Due to the large number of objects they track and the frequency with which they are updated, market data feeds transmit enormous volumes of data. Processing large amounts of raw data requires networks and computers that can process many gigabits per second. Many institutional and individual traders rely on standardized feeds from data suppliers instead due to the high cost and complexity. Additionally, these feeds let traders get the information they need while reducing their data processing and network requirements.

Below are DeFi’s institutional and retail data providers:

Kaiko

They are one of the most important sources of financial crypto data. Their platform collects trade and order book data from hundreds of different exchanges, both central and decentralized. Kaiko normalizes the data, stores it, and makes it available to institutional investors, regulators, exchanges, market makers, and startups via APIs. They serve as a single point of contact for market information on financial digital assets data.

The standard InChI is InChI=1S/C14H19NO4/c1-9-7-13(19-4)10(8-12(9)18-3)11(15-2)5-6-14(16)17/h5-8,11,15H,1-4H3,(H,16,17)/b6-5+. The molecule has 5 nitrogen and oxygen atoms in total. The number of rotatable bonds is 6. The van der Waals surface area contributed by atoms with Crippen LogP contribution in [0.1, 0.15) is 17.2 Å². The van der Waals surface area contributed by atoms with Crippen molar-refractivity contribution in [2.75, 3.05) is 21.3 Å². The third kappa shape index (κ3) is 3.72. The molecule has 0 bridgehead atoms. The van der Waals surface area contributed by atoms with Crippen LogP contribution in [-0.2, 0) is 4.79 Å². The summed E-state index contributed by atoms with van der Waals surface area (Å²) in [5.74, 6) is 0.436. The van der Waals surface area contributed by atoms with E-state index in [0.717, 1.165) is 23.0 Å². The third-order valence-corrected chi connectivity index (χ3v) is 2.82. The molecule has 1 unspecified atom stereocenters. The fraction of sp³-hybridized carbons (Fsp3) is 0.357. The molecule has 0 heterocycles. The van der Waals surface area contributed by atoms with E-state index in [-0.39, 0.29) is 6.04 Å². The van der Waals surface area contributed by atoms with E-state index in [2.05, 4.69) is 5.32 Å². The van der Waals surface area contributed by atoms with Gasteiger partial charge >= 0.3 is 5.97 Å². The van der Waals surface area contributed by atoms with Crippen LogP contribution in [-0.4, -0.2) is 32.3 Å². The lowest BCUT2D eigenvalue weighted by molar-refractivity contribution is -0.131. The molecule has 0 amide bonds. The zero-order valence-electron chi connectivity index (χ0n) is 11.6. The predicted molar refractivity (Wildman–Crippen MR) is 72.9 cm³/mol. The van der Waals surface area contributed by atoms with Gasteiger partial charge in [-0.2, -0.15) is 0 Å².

Their mission is based on the idea that high-quality data promotes market efficiency, which in turn promotes institutional adoption of crypto assets. Trade and order book data feeds are now the most comprehensive and granular in the industry, used by hundreds of enterprise clients and powering the industry's leading products. They currently provide support to some of the world's largest financial institutions and have collaborated with leading financial platforms such as S&P, Dow Jones, and Algoracle, among others.

AmberData

Amberdata provides in-depth data and insights into blockchain networks, cryptocurrency markets, and decentralized finance. Amberdata, which was founded in 2017, analyzes over 8 million blockchain network transactions and more than $500 billion in trading activities on a daily basis. The platform provides data to financial institutions for research, trading, risk management, analytics, reporting, and compliance.